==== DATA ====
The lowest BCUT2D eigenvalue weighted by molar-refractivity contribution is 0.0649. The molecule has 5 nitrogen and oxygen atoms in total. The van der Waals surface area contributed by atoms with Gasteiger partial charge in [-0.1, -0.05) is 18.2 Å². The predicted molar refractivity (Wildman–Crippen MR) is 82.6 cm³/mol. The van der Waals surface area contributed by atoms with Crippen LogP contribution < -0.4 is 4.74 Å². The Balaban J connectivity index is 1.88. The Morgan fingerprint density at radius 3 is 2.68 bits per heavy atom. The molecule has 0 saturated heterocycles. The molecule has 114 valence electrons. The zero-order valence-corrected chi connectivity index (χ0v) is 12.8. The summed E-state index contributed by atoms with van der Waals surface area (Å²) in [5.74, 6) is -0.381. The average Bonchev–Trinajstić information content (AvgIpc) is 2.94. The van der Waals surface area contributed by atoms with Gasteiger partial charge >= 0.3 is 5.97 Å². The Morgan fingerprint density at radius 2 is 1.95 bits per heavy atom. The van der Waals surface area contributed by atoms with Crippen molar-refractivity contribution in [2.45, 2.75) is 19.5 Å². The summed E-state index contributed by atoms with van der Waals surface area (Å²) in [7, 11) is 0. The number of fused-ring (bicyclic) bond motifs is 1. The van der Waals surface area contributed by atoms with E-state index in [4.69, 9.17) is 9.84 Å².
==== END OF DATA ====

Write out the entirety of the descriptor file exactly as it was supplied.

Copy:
The lowest BCUT2D eigenvalue weighted by molar-refractivity contribution is 0.0649. The molecule has 5 nitrogen and oxygen atoms in total. The van der Waals surface area contributed by atoms with Gasteiger partial charge in [-0.1, -0.05) is 18.2 Å². The predicted molar refractivity (Wildman–Crippen MR) is 82.6 cm³/mol. The van der Waals surface area contributed by atoms with Crippen LogP contribution < -0.4 is 4.74 Å². The Balaban J connectivity index is 1.88. The Morgan fingerprint density at radius 3 is 2.68 bits per heavy atom. The molecule has 0 saturated heterocycles. The molecule has 114 valence electrons. The zero-order valence-corrected chi connectivity index (χ0v) is 12.8. The summed E-state index contributed by atoms with van der Waals surface area (Å²) in [5.74, 6) is -0.381. The average Bonchev–Trinajstić information content (AvgIpc) is 2.94. The van der Waals surface area contributed by atoms with Gasteiger partial charge >= 0.3 is 5.97 Å². The Morgan fingerprint density at radius 2 is 1.95 bits per heavy atom. The van der Waals surface area contributed by atoms with Crippen molar-refractivity contribution in [2.45, 2.75) is 19.5 Å². The summed E-state index contributed by atoms with van der Waals surface area (Å²) in [7, 11) is 0. The number of fused-ring (bicyclic) bond motifs is 1. The van der Waals surface area contributed by atoms with E-state index in [4.69, 9.17) is 9.84 Å².